Designed and built by Charlie Compton as his Eagle Scout project, the labyrinth is located next to the Columbarium to the right of the parking lot. The labyrinth is open to the community during daylight hours.
Christians have been walking labyrinths for nearly 1000 years. Unlike a maze, a labyrinth is not a puzzle; there is only one way in, and one way out, and at the center there is an open space to stand, sit or kneel. People walk the labyrinth to pray or to meditate. For some it is a routine part of their spiritual discipline; others walk it when they are troubled or wrestling with a difficult decision.
Here are some guidelines to help you:
There is no right way to walk and pray the labyrinth.
As you enter, take a moment to breathe deeply and let go of distractions.
Consider taking off your shoes. The labyrinth is a place to pray and encounter God; it is holy ground.
Go at your own pace, whatever feels right to you. You might:
- Use the words of the Lord’s Prayer, a hymn, or breath prayer to meditate on.
- Pause at each curve to pray for someone or something specifically.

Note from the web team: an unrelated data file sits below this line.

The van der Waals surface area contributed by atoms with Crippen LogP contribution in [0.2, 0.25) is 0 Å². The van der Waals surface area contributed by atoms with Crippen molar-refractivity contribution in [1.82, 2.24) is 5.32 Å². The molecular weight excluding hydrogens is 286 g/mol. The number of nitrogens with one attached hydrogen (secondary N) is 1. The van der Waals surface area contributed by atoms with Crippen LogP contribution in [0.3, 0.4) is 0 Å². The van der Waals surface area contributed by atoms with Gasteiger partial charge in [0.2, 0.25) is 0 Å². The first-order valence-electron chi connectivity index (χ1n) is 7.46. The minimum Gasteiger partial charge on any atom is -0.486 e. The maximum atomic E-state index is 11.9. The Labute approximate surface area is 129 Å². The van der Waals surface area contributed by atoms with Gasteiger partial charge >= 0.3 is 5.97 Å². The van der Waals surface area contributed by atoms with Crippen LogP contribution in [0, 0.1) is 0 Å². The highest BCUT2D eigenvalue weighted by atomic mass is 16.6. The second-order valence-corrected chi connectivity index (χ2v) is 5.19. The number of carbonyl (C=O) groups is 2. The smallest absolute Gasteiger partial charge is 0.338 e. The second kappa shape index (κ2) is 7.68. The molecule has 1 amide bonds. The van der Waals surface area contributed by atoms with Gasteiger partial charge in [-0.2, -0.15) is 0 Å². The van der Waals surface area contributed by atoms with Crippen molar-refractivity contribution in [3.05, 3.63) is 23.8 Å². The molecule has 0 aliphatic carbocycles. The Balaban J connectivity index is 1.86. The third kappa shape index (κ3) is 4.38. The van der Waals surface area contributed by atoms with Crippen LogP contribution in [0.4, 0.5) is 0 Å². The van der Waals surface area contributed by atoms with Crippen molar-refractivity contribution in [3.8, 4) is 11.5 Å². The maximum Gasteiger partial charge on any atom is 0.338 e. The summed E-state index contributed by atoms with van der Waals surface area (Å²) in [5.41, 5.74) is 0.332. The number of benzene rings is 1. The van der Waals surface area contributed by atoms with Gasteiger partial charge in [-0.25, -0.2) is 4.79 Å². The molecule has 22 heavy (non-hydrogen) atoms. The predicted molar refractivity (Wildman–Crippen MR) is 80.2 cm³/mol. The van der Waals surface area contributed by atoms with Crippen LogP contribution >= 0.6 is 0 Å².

- Use the journey in to let go of things that distract you or pull you away from God.
- Offer up to God a problem or decision you are struggling with.
- Spend time in the center just resting in God’s care and presence or opening yourself to receive a word or answer from God.
- Use the journey out to thank God for help or comfort given, pray for others, or just feel re-energized for your day.
- Maintain silence. The labyrinth is a place to quietly be with God in the midst of your busy and noisy life.
- Share the road. You may find others using the labyrinth as well. Simply step to the side to allow others to pass you. Acknowledge each other in whatever way feels comfortable.
Children are welcome! Help your child understand that this is simply another way to pray, think about God, and talk to God. Kids love knowing they don’t have to be still to pray, and often enjoy a few minutes of quiet in their day.